The primary factors that affect circulation - MABP, CO and SVR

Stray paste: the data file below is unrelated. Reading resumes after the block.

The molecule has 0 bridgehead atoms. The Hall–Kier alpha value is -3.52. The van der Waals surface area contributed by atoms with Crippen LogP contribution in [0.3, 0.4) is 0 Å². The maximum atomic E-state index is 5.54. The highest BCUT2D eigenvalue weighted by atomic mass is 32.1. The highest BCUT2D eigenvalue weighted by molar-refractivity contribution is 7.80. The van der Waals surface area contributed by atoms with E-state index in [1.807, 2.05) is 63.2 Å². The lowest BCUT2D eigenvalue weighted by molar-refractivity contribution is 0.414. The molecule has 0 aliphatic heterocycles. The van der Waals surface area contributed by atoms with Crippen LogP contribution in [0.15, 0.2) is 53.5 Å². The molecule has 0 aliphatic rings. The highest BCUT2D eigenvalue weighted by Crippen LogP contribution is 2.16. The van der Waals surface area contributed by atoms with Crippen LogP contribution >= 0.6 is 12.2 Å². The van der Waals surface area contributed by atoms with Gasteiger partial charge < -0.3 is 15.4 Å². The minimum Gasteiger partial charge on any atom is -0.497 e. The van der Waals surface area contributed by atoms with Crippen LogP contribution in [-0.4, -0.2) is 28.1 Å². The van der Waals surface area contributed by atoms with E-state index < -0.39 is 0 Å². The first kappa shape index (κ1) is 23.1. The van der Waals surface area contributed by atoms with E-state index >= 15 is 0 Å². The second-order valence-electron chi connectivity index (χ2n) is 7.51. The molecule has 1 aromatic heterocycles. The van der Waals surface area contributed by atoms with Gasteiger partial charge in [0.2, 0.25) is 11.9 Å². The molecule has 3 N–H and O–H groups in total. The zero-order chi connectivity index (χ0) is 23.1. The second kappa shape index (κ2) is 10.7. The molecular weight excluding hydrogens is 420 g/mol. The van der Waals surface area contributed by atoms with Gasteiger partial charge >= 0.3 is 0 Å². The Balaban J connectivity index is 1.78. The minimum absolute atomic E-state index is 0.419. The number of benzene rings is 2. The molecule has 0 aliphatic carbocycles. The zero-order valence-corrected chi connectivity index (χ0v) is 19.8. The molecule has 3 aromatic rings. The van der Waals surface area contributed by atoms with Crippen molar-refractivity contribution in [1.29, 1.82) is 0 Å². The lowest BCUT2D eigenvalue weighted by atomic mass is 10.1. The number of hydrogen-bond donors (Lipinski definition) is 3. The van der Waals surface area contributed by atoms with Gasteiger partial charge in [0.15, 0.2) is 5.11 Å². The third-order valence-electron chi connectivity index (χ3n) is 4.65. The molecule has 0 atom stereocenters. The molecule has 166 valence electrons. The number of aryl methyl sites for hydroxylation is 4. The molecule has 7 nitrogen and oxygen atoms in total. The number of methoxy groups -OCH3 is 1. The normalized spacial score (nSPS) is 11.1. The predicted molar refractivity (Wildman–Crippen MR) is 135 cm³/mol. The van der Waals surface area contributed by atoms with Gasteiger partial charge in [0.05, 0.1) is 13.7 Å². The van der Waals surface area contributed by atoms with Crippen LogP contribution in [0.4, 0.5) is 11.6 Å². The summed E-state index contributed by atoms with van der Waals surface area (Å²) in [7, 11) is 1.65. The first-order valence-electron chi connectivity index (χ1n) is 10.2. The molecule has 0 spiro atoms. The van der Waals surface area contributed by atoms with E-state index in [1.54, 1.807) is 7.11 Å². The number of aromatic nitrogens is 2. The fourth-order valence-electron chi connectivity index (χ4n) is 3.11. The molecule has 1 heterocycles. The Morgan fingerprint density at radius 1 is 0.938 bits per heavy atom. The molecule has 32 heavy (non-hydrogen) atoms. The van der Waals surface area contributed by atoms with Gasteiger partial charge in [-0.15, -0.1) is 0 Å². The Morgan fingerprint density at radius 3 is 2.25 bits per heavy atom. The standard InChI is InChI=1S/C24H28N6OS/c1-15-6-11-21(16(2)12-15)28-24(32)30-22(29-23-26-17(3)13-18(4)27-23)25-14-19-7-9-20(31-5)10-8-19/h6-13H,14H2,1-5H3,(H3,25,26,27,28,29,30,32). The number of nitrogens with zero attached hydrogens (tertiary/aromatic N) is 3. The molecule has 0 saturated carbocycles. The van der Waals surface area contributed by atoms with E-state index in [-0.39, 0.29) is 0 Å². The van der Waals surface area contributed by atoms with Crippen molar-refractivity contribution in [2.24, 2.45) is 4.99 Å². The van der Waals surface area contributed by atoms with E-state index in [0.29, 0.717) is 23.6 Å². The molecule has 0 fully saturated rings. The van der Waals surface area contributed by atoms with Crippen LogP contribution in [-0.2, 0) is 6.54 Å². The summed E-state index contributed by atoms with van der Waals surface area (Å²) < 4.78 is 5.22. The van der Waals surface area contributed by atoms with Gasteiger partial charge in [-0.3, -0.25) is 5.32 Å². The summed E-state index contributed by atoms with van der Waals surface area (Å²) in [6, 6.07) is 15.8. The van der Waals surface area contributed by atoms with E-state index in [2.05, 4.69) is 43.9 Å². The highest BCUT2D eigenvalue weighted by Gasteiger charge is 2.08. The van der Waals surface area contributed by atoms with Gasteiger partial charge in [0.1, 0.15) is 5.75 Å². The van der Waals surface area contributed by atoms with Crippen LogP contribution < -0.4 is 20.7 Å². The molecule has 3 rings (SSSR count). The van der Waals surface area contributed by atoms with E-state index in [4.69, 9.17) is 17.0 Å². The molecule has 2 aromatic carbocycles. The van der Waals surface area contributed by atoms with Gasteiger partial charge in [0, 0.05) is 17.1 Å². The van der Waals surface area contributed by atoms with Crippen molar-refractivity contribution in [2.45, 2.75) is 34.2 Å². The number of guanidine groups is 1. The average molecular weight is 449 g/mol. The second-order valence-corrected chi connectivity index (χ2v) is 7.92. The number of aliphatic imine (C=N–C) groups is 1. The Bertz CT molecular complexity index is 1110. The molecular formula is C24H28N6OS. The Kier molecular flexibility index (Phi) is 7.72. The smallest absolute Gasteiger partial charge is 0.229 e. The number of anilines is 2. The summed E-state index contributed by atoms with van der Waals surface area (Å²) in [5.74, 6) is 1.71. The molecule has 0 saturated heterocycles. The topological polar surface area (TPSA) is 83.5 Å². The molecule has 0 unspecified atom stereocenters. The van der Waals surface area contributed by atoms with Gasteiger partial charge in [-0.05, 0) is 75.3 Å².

Introduction Blood flow is determined by the relative intensities of factors that drive and resist moving blood. • Cardiac output (CO) equals the mean arterial blood pressure (MABP, a driving force) divided by systemic vascular resistance (SVR, a resisting force). • Hormones and the central nervous system both influence and regulate MABP or SVR and impact CO. The primary factors that influence circulation arc: • Mean arterial blood pressure. • Systemic vascular resistance. • Cardiac output. • Blood flows from areas of higher pressure to areas of lower pressure. • The pressure gradient, determined by pressure differences in blood ejected from the heart (MABP) and that entering the right atrium (right atrial pressure), determines systemic blood flow. • Right atrial pressure is so low that blood flow is directly proportional to only MABP. • The greater the pressure gradient, the greater the flow. Cardiac output (CO) is: ■ Measure of blood ejected by ventricles over a given time. • Product of heart rate and stroke volume. • Influenced by venous return (preload), contractile strength of heart, and metabolic demands. The greater the cardiac output then the greater the blood flow. • Systemic vascular resistance is the natural dampening of blood flow. ■ The greater the resistance, the harder it is to move blood through the vessel. ■ Factors that increase resistance are: • Vessel radius - the smaller the radius, the greater the SVR. • Blood viscosity - the thicker the blood, the greater the SVR. ■ Vessel length - the greater the length, the greater the SVR. • The greater the resistance the greater cardiac output (and blood pressure) must be to overcome the resistance.



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